The balance of perfection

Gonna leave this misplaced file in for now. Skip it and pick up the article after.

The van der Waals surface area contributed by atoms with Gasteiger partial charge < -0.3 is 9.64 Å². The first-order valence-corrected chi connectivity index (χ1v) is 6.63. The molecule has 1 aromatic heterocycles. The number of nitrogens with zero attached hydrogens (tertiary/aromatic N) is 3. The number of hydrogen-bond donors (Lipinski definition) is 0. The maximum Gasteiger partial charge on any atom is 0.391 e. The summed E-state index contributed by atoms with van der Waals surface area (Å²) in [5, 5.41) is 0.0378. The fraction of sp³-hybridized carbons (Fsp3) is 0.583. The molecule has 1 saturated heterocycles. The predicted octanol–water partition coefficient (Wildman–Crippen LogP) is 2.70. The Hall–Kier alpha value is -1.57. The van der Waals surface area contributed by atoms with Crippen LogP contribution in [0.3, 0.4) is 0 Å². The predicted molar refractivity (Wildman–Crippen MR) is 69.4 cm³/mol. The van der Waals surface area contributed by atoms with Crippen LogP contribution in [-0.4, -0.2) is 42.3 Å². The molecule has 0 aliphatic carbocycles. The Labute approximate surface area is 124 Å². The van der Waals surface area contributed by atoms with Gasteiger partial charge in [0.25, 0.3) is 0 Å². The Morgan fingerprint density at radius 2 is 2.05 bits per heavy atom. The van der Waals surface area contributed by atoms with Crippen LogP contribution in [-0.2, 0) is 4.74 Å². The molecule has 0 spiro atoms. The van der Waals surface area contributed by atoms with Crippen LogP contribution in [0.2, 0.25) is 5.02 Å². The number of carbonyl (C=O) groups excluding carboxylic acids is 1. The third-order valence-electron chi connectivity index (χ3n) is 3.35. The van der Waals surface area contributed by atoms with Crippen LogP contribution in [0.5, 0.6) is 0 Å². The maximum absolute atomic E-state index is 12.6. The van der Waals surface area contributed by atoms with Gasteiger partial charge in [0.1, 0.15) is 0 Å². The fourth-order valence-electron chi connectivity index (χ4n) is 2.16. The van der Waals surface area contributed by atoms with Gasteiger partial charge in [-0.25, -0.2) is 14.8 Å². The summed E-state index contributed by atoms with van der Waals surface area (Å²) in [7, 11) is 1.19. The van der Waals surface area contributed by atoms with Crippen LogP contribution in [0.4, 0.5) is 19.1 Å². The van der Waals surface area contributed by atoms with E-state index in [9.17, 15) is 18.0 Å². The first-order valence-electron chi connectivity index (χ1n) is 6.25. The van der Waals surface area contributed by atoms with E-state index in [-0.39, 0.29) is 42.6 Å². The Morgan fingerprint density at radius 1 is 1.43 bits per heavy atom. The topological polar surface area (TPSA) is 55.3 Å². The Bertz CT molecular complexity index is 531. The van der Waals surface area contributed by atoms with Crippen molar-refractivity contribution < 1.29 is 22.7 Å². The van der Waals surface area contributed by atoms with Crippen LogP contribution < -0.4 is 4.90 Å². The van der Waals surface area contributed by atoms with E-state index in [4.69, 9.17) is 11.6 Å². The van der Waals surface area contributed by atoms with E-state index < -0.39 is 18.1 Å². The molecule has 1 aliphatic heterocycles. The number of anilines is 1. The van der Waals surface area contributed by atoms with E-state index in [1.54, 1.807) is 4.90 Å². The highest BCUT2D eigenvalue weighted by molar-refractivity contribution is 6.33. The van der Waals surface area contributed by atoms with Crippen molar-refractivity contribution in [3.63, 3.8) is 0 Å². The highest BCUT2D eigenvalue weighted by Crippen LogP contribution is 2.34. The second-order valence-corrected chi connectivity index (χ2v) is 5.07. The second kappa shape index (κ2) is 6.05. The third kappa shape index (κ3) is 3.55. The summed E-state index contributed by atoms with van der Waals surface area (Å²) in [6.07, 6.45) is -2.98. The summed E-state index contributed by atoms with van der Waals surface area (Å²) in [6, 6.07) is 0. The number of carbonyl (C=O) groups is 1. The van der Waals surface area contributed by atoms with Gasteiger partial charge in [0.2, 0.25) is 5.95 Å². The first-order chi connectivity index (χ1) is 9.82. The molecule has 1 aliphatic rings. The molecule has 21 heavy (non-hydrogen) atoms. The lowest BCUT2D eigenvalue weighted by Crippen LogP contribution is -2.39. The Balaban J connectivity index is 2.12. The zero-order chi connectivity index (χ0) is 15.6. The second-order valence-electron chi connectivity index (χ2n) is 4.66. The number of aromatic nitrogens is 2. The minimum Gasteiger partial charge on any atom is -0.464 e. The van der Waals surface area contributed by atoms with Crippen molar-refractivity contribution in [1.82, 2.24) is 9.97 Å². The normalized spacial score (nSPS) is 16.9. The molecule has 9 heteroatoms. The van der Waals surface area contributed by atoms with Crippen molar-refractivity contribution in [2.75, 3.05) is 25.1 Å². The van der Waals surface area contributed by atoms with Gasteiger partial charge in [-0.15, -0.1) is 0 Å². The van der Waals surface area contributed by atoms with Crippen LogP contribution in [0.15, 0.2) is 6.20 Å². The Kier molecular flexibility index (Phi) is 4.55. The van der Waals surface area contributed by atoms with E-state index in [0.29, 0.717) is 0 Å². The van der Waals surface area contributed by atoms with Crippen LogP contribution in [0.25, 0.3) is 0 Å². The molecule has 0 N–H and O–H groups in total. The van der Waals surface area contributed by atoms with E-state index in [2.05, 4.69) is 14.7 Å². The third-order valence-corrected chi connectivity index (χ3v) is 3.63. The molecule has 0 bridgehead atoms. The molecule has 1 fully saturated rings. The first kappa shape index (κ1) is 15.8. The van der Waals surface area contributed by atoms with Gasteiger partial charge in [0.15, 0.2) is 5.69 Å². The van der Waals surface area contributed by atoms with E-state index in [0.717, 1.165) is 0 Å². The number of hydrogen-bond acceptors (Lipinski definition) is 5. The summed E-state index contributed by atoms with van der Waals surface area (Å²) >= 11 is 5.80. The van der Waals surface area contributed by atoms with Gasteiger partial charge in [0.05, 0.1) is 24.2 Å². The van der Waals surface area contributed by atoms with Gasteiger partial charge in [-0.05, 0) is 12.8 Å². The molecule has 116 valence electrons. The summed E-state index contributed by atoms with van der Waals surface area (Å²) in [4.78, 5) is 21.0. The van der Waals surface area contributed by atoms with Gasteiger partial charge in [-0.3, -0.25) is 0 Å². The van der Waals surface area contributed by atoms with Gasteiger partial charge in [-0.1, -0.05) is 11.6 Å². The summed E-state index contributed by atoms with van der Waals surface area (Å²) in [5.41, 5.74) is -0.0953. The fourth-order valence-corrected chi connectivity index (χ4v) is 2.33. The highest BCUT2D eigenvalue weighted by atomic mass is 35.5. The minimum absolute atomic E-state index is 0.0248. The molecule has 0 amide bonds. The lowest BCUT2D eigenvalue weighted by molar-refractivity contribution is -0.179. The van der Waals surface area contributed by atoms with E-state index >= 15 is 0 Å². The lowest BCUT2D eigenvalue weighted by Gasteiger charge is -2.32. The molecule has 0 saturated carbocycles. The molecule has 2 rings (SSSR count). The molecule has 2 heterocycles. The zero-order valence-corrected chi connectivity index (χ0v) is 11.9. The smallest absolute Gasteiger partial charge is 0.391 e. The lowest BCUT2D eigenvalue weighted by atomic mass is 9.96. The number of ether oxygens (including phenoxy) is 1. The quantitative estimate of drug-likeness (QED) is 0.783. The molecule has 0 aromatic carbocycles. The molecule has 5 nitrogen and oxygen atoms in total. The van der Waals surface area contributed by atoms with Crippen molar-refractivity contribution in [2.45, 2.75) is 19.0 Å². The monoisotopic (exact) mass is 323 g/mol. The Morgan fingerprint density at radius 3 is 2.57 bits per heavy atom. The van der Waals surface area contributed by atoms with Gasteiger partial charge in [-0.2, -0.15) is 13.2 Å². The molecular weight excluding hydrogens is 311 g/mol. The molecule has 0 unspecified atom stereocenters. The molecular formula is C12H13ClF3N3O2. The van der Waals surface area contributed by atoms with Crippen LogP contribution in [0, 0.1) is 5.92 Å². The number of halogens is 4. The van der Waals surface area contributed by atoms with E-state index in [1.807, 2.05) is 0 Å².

Spend a few minutes trawling Instagram or Facebook and we’re pretty sure you’ll come across several #soblessed #perfectfamily or #makingmemories posts, all creating a picture-perfect existence of family life. However, look a little deeper, meet the people in the photos and we’re pretty sure you’ll see that they too have to nag for half an hour solid to get their children to put their socks and shoes on ready for school. In a time where our every move, child’s achievement and events are charted on social media, it’s hard to see the wood for the trees and identify what’s reality and what’s purely there to create a picture perfect mirage. In fact, 9 out of 10 mums feel pressure to be ‘perfect’ and 2 out of 10 suffer with mental health issues. So how do you forget about being perfect and just be a mum? Here are some facts: 1: Almost every image you see has been edited, filtered, or airbrushed to within an inch of its life. Every magazine will retouch images of celebrity mums to hide a few, or in some cases, many inches, blemishes and imperfections. Not sure how it works? Think of the very best Snapchat or Instagram filter and multiply it by 100! Airbrushing can completely change a photo leading you to believe that the cover star is, well, perfect. As any honest celebrity will tell you, they’re not perfect. They do have bad skin days and they do wear control underwear under those skinny jeans. If the images in the magazines are making you feel the perfect pressure, go on strike, ditch the mags for a month and make a promise to yourself to only read books; out of sight, out of mind! Watch an airbrushing video on YouTube. When you see the process, you’ll realise just how fake the images really are. 2: Realise that social media isn’t real. To anyone whose husband or partner isn’t that great on Mother’s Day or who doesn’t have a partner and is raising their child alone, social media on any expected gift holiday is a big no-no. The gushing posts of friends and celebrities about their dozen roses, amazing heels or new designer bag are not going to make you feel good. Ditch the social channels for the day, stay off line and go #makememories. The other thing to remember is that it’s very easy to create a perfect world in that one post that shows a clean kitchen and happy children. However, we all know that the other half of the kitchen is covered in jam and crumbs and that two minutes before the photo the kids were screaming and crying. It’s far easier to fake perfection than to show reality. 3: Don’t be afraid to ask for help. Two out of ten mums suffer with mental health problems. That’s a shocking statistic and one which needs to be addressed and the community we live in needs to help change that. Being a mum can feel like the loneliest time of your life. Babies don’t come with an instruction manual, they’re all different and it doesn’t get any easier when they grow up. This is why it’s vital to surround yourself with a like-minded ‘village’. Seek out mums that are doing it your way, whatever that might be. This is where social media comes into its own. There are stacks of mummy groups, toddler classes, mummy networking, breastfeeding support groups and clubs you can join. It can feel scary, but take the time to look at their page, suss out the comments, take a look at the members, read the reviews and go along. There is nothing more comforting then hearing another mum say ‘oh god, mine did that too’. Surrounding yourself with a network of people that make you feel normal and that what you’re doing is right will help to remove some of the pressure. If you’re not confident enough to go to a club and everything is feeling too much, speak to your GP who can refer you to groups that will give you the support you need. 4: Know that there’s no right or wrong way. As soon as you have a baby, everyone will have an opinion on what you should be doing. The routine to follow, breast or bottle, holding baby or putting them down, co-sleeping or cry it out. It can feel like a constant judgement battle with the intake of breath and the ‘I wouldn’t do it like that if I were you’ comments. You could be defensive, you could tell them your opinion or why theirs is wrong or you could just smile and nod and thank them for their valuable input, then carry on rocking motherhood by doing it your way. As long as your baby is healthy and happy, then you’re doing a great job, keep it up. And if your baby is miserable, suffering with colic or just not happy, then know too that you’re doing a great job, it is not your fault and it will pass. 5: Read these points again – and good luck bossing mummahood.